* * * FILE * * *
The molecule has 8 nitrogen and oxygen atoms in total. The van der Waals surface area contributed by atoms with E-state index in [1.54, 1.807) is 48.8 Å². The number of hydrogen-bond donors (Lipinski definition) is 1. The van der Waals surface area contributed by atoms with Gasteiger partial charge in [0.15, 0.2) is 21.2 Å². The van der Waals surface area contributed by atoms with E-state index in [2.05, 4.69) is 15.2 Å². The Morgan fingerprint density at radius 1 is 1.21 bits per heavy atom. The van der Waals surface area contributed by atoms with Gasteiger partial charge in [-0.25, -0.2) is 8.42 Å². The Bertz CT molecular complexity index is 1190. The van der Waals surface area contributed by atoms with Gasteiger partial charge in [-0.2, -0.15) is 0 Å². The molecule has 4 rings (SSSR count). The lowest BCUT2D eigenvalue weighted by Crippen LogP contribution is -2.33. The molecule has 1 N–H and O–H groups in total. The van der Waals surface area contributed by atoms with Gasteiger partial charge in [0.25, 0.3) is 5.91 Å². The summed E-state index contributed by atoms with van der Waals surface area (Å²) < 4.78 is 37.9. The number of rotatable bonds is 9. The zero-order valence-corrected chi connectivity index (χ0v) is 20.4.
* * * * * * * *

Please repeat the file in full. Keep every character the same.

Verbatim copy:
The molecule has 8 nitrogen and oxygen atoms in total. The van der Waals surface area contributed by atoms with E-state index in [1.54, 1.807) is 48.8 Å². The number of hydrogen-bond donors (Lipinski definition) is 1. The van der Waals surface area contributed by atoms with Gasteiger partial charge in [0.15, 0.2) is 21.2 Å². The van der Waals surface area contributed by atoms with E-state index in [2.05, 4.69) is 15.2 Å². The Morgan fingerprint density at radius 1 is 1.21 bits per heavy atom. The van der Waals surface area contributed by atoms with Gasteiger partial charge in [-0.25, -0.2) is 8.42 Å². The Bertz CT molecular complexity index is 1190. The van der Waals surface area contributed by atoms with Gasteiger partial charge in [-0.2, -0.15) is 0 Å². The molecule has 4 rings (SSSR count). The lowest BCUT2D eigenvalue weighted by Crippen LogP contribution is -2.33. The molecule has 1 N–H and O–H groups in total. The van der Waals surface area contributed by atoms with Gasteiger partial charge in [0.25, 0.3) is 5.91 Å². The summed E-state index contributed by atoms with van der Waals surface area (Å²) < 4.78 is 37.9. The number of rotatable bonds is 9. The zero-order valence-corrected chi connectivity index (χ0v) is 20.4.